I have a new post up at Global Comment
Yesterday, people began gathering in front of UCLA Ronald Reagan medical center to pay homage to a man who gave new meaning to the word “iconoclast. ” Michael Jackson first came onto the world stage as a small child with a gorgeous smile and smooth dance moves. He was just 11 when the Jackson 5’s first single, “I Want You Back,” hit number one on the billboard charts. Though he started off as the little brother in the Jackson 5, it was clear from the very beginning who the star of this group was.
In 1982, he released what would become the greatest selling record of all time, “Thriller.” In 1984, “Thriller” won eight Grammy awards and sold 26 million copies. I remember watching that night and cheering as the announcers said Michael Jackson’s name over and over again. Many children of the seventies and eighties grew up on his music. Christmas wishlists often included a request for a zipper jacket or a single white glove. Learning to do the moonwalk was absolutely necessary if one wanted to look cool on the dance floor. In years to come, I would teach both of my sons to moonwalk to “Billie Jean,” and reminisce about my youth.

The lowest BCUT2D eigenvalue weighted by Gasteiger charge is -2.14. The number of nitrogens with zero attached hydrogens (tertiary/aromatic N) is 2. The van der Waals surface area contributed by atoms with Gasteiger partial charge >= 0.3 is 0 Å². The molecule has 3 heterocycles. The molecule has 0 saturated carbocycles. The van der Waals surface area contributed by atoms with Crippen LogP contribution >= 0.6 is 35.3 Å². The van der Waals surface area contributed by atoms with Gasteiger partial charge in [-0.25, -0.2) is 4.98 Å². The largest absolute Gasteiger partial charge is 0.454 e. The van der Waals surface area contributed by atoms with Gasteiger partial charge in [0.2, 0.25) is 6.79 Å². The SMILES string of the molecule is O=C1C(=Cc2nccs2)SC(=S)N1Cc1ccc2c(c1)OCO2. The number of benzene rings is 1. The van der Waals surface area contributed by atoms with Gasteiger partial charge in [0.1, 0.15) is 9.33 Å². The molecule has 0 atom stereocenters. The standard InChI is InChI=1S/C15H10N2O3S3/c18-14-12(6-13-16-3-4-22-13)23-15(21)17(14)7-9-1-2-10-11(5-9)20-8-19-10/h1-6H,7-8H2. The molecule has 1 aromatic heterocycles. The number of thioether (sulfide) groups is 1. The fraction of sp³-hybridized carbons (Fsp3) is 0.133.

The world watched as Michael’s face and skin color morphed. By the time of his death, he looked nothing like the little boy that sang “ABC.” Many in the Black community felt that he had abandoned his African American heritage, even though he explained the whitening of his skin by announcing he had vitiligo. I, however, will forever associate him with the love I feel for my nappy hair.
I went to school with a young white girl named Amanda, who simply adored him. Daily she spoke of wanting to be just like him, including his hair. She told us that she begged her mother for a Jerri curl. Finally, in frustration, I announced that she would never be like him, because he was black like me. There are not many instances in which black children are able to affirm their identities as good and this is why this incident will never be forgotten by me.